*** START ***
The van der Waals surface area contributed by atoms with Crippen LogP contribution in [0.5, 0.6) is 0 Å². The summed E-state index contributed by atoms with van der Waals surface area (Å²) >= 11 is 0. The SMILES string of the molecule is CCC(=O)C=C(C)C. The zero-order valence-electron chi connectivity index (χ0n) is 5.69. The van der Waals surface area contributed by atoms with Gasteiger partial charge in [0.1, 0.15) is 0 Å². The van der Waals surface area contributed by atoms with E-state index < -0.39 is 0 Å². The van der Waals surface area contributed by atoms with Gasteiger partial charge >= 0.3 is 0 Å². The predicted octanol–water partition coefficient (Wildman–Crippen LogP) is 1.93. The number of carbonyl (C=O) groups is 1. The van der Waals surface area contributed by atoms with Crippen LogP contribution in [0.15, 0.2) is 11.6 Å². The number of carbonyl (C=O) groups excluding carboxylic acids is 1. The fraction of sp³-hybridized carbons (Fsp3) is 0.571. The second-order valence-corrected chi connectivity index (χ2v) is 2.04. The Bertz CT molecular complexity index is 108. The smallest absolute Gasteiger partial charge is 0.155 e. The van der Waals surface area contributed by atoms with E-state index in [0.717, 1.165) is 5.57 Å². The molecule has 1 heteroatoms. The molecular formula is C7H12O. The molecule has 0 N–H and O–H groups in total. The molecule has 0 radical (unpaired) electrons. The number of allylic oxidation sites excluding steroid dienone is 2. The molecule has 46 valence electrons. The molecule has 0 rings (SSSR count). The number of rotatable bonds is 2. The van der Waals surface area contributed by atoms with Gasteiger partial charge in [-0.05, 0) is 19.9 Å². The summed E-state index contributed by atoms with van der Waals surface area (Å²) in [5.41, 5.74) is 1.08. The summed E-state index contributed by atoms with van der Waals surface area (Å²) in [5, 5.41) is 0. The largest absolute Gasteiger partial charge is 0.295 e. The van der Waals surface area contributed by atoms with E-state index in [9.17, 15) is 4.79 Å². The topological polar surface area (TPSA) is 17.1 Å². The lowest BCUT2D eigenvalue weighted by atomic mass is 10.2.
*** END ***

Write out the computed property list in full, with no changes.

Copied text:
The van der Waals surface area contributed by atoms with Crippen LogP contribution in [0.5, 0.6) is 0 Å². The summed E-state index contributed by atoms with van der Waals surface area (Å²) >= 11 is 0. The SMILES string of the molecule is CCC(=O)C=C(C)C. The zero-order valence-electron chi connectivity index (χ0n) is 5.69. The van der Waals surface area contributed by atoms with Gasteiger partial charge in [0.1, 0.15) is 0 Å². The van der Waals surface area contributed by atoms with E-state index < -0.39 is 0 Å². The van der Waals surface area contributed by atoms with Gasteiger partial charge >= 0.3 is 0 Å². The predicted octanol–water partition coefficient (Wildman–Crippen LogP) is 1.93. The number of carbonyl (C=O) groups is 1. The van der Waals surface area contributed by atoms with Crippen LogP contribution in [0.15, 0.2) is 11.6 Å². The number of carbonyl (C=O) groups excluding carboxylic acids is 1. The fraction of sp³-hybridized carbons (Fsp3) is 0.571. The second-order valence-corrected chi connectivity index (χ2v) is 2.04. The Bertz CT molecular complexity index is 108. The smallest absolute Gasteiger partial charge is 0.155 e. The van der Waals surface area contributed by atoms with E-state index in [0.717, 1.165) is 5.57 Å². The molecule has 1 heteroatoms. The molecular formula is C7H12O. The molecule has 0 N–H and O–H groups in total. The molecule has 0 radical (unpaired) electrons. The number of allylic oxidation sites excluding steroid dienone is 2. The molecule has 46 valence electrons. The molecule has 0 rings (SSSR count). The number of rotatable bonds is 2. The van der Waals surface area contributed by atoms with Gasteiger partial charge in [-0.05, 0) is 19.9 Å². The summed E-state index contributed by atoms with van der Waals surface area (Å²) in [5.41, 5.74) is 1.08. The summed E-state index contributed by atoms with van der Waals surface area (Å²) in [5, 5.41) is 0. The largest absolute Gasteiger partial charge is 0.295 e. The van der Waals surface area contributed by atoms with E-state index in [9.17, 15) is 4.79 Å². The topological polar surface area (TPSA) is 17.1 Å². The lowest BCUT2D eigenvalue weighted by atomic mass is 10.2.